It was revealed by the Australian Financial Review this year that Facebook was granted a patent in Australia which would allow it to roll out P2P payments in Messenger, similar to what Facebook has done in other markets, including the United States, France and the United Kingdom.
But the CEO of bill paying fintech Sniip, Damien Vasta, said any P2P services trying to break into the Australian market need to be “bank-backed”.
“The majority of Australians that need to make payments have a relationship with at least one bank or financial institution,” Mr Vasta told Canstar.
“Essentially, what we have is a market that probably won’t take well to the idea of having to create a new account to facilitate P2P payments.”
Mr Vasta said while Facebook may have been successful in the US, it’s important to realise a key difference between Australia and the US.
“It’s a very different banking landscape in Australia when compared to the US because you don’t have a large unbanked population here like you do in the States,” he said.
“Culturally, we grow up with those relationships with our banks – we’re putting money into bank accounts at school and are encouraged to make sure we have savings accounts so we can own our own home.
“The problem is, the financial institutions aren’t catering for a ‘consumer’ but rather for their ‘customers’, with most of the innovation in payments being specific to a particular banking or even scheme-card brand.
“However, it is difficult to see how Facebook P2P payments are going to be any better adopted without having an agreement with the banks to use their existing services to make those transfers.”
Co-founder of social payments app Finch Shahirah Gardner told Canstar she does not think Australian fintechs or banks need to be worried about Facebook.
“I don’t think Facebook is a payments player,” she said.
“Their focus is very much on advertising, so I think payments is a way for them to continue gaining users and intelligence around their users that can be used for marketing and advertising purposes.
“While their features are really awesome and really social, it probably doesn’t have any real long-term threat to the current payment players like fintechs and banks in Australia.”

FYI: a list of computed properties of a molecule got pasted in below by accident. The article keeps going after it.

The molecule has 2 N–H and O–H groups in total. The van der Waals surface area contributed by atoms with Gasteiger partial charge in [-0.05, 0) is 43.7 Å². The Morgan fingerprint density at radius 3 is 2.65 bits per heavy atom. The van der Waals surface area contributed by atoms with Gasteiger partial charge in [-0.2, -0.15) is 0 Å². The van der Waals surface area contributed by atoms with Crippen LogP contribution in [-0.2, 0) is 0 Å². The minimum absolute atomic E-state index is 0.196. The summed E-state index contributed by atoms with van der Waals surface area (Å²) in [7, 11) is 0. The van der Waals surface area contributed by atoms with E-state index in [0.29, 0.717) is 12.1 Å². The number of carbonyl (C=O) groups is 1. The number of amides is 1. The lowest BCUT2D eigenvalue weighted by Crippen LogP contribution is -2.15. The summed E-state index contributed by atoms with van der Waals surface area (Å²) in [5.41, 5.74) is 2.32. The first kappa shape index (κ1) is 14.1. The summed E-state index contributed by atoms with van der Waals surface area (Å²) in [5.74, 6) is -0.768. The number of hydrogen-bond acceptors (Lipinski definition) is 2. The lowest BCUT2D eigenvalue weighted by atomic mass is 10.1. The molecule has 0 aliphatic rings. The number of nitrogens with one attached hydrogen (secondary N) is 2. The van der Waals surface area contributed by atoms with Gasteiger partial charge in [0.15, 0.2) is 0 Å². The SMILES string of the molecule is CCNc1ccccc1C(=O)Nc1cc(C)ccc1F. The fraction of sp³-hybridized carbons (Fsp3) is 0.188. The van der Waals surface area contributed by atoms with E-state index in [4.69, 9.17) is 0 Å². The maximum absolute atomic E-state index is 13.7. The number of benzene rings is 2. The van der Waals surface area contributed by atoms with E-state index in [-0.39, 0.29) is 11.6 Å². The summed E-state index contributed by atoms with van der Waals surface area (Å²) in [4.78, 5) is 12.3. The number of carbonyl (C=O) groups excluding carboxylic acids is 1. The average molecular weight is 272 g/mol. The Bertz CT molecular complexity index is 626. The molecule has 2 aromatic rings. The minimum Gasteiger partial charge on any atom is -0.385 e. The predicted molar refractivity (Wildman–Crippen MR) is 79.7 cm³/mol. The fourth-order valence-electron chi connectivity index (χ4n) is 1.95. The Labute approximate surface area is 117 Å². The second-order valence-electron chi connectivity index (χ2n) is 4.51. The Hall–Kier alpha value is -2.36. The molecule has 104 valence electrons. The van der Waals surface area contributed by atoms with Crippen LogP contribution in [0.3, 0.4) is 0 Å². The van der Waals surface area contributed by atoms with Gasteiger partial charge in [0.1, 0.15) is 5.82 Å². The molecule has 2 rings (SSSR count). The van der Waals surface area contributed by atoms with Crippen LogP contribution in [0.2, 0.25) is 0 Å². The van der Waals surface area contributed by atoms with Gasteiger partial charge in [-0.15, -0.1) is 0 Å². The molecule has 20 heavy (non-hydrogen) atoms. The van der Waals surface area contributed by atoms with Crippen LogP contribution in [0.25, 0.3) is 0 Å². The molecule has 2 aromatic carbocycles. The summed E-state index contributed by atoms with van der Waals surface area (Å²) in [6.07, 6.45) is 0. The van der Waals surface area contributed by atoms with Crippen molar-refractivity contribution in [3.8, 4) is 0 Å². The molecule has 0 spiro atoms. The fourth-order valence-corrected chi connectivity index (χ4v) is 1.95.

Ms Gardner said it should, however, highlight that banks might need to move towards more collaboration with fintechs and financial innovators and “worry less about them as competitors”.
“The big players like Google and Facebook are all entering the finance space in an interesting way and that should be a wake-up call for the banks.”
Facebook declined to comment with any information on the arrival of its payments service in Australia.
The New Payments Platform vs. Facebook Messenger payments
While Facebook could be launching its own payments service, Australia’s major banks are also gearing up to deliver the New Payments Platform (NPP), which is set to allow near-instant transfers between banks for the first time.
MWE Consulting director Mike Ebstein said it could be a challenge for the banks’ NPP to compete with Facebook in the battle for convenience.
“NPP will be the big mover, but that won’t stop the banks seeking to get an early advantage to work with people like Facebook,” he told Canstar.
“Increasingly, it’s all about offering convenience to the end user – that’s what the world wants today, as few clicks as possible.
“Consumers want convenience, transparency, low cost and instantaneous payments – the one who does that best is going to get traction.
“If the NPP does it, the P2P platform will become a significant vehicle for delivering new transaction volumes.”
Mr Vasta said Facebook has the advantage of being able to create an identity around a person.
“The banks have tried to create a solution through the NPP, but it’s obvious there are going to be limitations in terms of how easy that’s going to be considering people have multiple bank accounts,” he said.
“At this stage, it appears that consumers will have a Pay ID with the NPP, whereas Facebook Messenger can create an identity around a person.
“I think the NPP will create a solution for business-to-business payments where a business has a single Pay ID that will allow businesses to pay from one account to another.
“The issue is for individuals with multiple bank accounts because no one will really know which Pay ID they want to use.
“Until a Pay ID can attach to an individual, I’m not sure the NPP will be able to solve the problem Facebook is trying to solve.”